No, I wouldn't agree to this because to me the Abstract is not a document that was meant to do anything more than acheive uniformity in relation to teaching at the two seminaries. It was not meant to divide the SBC or even to induce conformity in belief among the convention. It was meant to bring doctrinal integrity to the Seminaries. We should expect those outside the seminary family to hold to those views and thus we certainly shouldn't expect to only associate with those who do either. We need leadership that conforms with the agreed upon doctrines laid out in the BF&M 2000, which Johnny Hunt could sign, thus making him eligable theologically to be voted for by any person (though that does not excuse his divisiveness in regards to theology, which to me and I would hope to those men you spoke of earlier disqualified for the Presidency unless he did indeed repent and apologize for those statements).

"This is why I can't understand how both of them run very close with men who blasts these doctrines. Yet accept employment from the schools and a paycheck."

This bothers many people that Akin and Mohler and others have been silent on the issue of Calvinism blasting. They are both quick to speak when Calvinists blast others in the SBC, but no so quick when it is the other way around. Maybe it is because indeed they are employees of the denomination, which is now run by non-Reformers. While I think this is unfortunate that this type of politicing goes on, there will come a day when the tide is turned and we must remember not to allow our own agendas to get in the way of the real work. We must remember that we hated politics and the use of it to discredit men and suffocate real dialogue and meaningful understanding of each other.

Scott, I realize you are irritated and so am I at the double-standard in the SBC, the politicing, and the Calvinism bashing (and reciprocation), that is occuring, but we must not stoke the flames of controversy, especially when we can see the new day dawning (which I definitely do). There will come a day when the younger leaders of today will be the old cronies of tomorrow. What will be our attitude, our actions, and our methods then?

Thanks for choosing my blog to discuss these things.

dr,

First, thank you for your time in answering my lengthy questions. I also appreciate your honesty ! I do want to talk further and maybe at a later time on why I believe the Abstract of Principles hold Southern and Southeastern to bring in only men to speak at chapel that embrace the Abstract. I agree that seminary is a learning environment and the professors should teach on truth and expose errors and qoute them correctly. Also, I believe strongly that if Mohler or Akin vote for Johnny it would tell me that maybe they are not as committed to it as I thought. You are correct that the Abstract was for the seminary however if you believe it why would you not follow it through in your voting of a man who openly opposes some major doctrines in it. I asked you the question and you answered it so, I'm not complaining because I asked for your view . Thanks! I really enoyed reading your responses and your thoughts behind your answers. I would be honored to continue talking with you as time permits. Thanks!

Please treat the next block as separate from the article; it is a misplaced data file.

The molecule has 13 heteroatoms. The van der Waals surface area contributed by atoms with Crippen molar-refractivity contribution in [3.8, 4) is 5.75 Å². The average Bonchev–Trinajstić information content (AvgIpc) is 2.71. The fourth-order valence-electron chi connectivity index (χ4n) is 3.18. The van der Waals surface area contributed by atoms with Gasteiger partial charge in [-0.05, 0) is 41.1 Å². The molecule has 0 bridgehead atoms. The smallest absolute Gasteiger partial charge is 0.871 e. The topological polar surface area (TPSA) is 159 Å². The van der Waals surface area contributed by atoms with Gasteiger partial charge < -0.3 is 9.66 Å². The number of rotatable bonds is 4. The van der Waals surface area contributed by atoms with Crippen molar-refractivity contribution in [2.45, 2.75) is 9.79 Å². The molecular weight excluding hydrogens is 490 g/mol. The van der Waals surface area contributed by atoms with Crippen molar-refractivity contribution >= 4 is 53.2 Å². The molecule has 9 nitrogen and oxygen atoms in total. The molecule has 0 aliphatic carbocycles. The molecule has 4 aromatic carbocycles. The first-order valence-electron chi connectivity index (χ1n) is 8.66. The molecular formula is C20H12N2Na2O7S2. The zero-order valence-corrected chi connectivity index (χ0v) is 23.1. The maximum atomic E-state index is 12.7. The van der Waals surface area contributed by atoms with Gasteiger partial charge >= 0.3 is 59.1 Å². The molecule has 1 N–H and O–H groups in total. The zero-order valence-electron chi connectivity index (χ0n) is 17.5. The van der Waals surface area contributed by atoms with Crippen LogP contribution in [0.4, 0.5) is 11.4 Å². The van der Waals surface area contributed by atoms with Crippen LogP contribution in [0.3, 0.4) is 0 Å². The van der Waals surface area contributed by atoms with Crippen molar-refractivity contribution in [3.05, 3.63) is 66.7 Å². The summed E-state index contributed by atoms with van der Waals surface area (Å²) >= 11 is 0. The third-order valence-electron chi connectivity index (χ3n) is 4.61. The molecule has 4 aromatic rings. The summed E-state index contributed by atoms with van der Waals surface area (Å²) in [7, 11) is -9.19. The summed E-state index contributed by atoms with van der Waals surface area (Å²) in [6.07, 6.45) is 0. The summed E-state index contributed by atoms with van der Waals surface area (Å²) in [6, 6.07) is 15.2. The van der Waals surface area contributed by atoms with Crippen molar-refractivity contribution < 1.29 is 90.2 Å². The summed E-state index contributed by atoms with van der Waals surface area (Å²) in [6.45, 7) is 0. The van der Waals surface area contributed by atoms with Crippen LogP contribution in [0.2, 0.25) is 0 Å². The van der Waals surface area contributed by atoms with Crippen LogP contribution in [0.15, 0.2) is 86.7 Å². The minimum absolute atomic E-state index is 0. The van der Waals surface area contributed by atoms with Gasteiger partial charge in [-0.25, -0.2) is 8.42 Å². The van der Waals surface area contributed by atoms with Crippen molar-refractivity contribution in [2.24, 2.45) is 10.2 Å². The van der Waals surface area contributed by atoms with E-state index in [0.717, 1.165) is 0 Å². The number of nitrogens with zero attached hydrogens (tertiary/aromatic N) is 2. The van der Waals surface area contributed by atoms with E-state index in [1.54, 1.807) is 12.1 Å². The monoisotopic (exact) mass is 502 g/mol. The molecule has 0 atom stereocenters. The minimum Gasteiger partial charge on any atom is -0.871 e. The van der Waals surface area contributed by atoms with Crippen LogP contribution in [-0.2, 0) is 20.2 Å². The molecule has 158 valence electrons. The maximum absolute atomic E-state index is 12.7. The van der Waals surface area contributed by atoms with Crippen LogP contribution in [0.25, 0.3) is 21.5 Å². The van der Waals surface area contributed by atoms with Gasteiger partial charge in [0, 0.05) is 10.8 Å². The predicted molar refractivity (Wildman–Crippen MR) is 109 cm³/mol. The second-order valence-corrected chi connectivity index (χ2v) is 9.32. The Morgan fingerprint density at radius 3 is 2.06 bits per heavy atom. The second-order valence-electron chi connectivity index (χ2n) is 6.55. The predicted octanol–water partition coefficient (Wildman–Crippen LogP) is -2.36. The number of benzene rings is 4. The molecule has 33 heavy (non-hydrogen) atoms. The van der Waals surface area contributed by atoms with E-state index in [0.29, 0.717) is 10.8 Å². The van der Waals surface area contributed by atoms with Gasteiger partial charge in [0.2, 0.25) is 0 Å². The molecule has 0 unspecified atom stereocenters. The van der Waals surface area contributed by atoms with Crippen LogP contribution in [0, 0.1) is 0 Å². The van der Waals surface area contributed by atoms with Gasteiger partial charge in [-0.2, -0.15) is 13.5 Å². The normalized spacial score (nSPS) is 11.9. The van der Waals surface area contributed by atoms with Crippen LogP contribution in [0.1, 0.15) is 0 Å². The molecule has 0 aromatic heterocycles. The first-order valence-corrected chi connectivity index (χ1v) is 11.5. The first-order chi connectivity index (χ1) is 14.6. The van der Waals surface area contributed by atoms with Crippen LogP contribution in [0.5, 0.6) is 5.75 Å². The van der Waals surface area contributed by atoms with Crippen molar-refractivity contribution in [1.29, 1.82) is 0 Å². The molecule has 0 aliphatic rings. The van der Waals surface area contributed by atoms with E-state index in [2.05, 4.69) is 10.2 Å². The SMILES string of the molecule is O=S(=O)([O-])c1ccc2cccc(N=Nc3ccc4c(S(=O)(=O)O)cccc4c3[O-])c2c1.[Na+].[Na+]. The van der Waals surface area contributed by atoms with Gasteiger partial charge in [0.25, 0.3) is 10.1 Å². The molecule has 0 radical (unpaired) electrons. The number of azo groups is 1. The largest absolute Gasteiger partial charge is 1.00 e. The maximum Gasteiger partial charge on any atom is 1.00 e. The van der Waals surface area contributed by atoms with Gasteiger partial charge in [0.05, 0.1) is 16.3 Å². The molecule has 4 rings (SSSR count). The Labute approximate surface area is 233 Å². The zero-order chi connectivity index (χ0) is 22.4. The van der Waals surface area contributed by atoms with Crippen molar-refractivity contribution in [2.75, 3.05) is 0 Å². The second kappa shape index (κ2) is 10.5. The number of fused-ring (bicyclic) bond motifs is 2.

Scott--

Another perspective (conforming largely to DR's). I matriculated at NOBTS. Our profs don't sign the Abstract, but they do sign the BF&M2000. And this relates to a special event, rather than normal chapel speakers, so it may not be that apropos. But NOBTS has for the past two years hosted speakers for an annual conference called the Greer-Heard Point-Counterpoint Forum. Under its aegis, I have heard Dominic Crossan and NT Wright debate the resurrection. I have heard Demski and Michael Ruse debate Evolution and intelligent Design. Lots of ancillary speakers were involved as well. Some of them have been strident atheists, evolutionists, and liberal Christians who wouldn’t have been able, in good conscience, to sign any theological document of any stripe.